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M.Besant E.Walter
Jerusalem, the city of Herod and Saladin


Sir John Froissart's Chronicles of England, France, Spain and the Ajoining Countries from the latter part of the reign of Edward II to the coronation of Henry IV in 12 volumes 

Chronicles of Enguerrand De Monstrelet (Sir John Froissart's Chronicles continuation) in 13 volumes 

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M.Besant E.Walter
Jerusalem, the city of Herod and Saladin
page 249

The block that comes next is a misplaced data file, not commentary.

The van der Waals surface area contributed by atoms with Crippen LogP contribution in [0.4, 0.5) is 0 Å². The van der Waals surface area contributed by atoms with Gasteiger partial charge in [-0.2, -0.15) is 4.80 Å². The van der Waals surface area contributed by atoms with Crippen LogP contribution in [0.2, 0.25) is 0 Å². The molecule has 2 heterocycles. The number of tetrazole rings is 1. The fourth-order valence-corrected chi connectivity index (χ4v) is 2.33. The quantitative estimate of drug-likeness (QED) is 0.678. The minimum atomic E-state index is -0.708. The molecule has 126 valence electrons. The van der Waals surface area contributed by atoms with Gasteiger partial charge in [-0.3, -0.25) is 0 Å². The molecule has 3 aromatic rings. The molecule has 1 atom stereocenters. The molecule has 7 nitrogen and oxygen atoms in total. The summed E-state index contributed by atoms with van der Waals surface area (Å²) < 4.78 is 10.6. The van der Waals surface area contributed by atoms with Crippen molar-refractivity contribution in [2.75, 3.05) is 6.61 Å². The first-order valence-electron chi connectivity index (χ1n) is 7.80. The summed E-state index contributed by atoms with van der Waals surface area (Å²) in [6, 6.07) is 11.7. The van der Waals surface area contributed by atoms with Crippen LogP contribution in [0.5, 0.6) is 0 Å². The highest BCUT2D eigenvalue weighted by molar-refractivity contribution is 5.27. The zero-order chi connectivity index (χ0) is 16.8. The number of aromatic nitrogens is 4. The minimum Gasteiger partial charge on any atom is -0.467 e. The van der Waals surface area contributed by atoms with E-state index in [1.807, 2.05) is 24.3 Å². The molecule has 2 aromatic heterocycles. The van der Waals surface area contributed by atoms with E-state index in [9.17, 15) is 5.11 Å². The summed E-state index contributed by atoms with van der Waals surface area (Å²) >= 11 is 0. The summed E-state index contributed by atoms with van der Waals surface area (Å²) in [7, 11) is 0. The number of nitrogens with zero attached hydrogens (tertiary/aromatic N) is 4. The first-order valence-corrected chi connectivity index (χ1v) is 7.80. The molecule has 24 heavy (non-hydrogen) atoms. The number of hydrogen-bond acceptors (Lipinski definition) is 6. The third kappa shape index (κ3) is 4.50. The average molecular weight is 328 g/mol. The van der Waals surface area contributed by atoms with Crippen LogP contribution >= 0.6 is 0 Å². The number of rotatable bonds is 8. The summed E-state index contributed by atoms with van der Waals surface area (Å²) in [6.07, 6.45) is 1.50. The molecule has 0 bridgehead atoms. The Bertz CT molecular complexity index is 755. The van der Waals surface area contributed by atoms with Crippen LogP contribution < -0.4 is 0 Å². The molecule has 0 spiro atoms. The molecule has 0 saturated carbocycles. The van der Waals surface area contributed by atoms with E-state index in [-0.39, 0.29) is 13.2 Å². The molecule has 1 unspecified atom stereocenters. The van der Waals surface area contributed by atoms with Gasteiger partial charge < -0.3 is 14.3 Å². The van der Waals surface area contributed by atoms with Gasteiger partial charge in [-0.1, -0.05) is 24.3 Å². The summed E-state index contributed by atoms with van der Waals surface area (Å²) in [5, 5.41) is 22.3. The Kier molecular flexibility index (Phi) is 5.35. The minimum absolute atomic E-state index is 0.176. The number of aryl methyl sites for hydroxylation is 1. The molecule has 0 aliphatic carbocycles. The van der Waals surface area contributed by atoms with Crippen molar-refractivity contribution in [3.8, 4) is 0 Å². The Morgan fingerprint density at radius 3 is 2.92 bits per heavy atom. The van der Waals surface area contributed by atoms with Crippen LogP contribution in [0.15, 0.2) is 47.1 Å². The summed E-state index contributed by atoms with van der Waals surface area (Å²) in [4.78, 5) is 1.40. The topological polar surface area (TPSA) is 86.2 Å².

on the latter course, and fitted out a strong and wellarmed fleet. On the way they fought two victorious battles, one with their rivals, the Genoese, returning laden with the proceeds of the season's trade, whom they stripped, and one with the Egyptian fleet, which they cut to pieces. This accomplished, they arrived off Palestine, and offered to make terms for assistance in the year's campaign. Their terms, like those of the Genoese, were hard. They were to have, if a town was taken, a church, a street, an oven, and a tribunal of their own. Of course these were acceded to. To find money to pay the knights, the Eegent had to take all the vessels and ornaments of the churches and melt them down. Of all the towns on the coast between Antioch and Ascalon, only two remained in the hands of the Mohammedans. But these two were of the greatest importance. For while Tyre remained a Saracen city it could be made the centre of operations against the principality of Antioch on the north and the Kingdom of Palestine on the south ; while if Ascalon were taken the Egyptians would be deprived of their means of attack, and would be obliged to invade the country through the desert. Opinions were so much divided on the matter that it was decided to refer the decision to lot, and a child, an orphan, was selected to take from the altar one of two pieces of paper, containing the names of the two towns. The lot fell on Tyre, and Eustace Gamier marched northwards, with all the troops that he could raise. About this point William of Tyre, who has been gradually passing from the vague hearsay history of events, which happened while he was a child, to a clear and detailed narrative of events of which he was either a spectator or a contemporary, becomes more and more interesting. We cannot afford the space, nor does it fall within the limits of this volume, to give more than the leading incidents in the fortunes of the provinces of the

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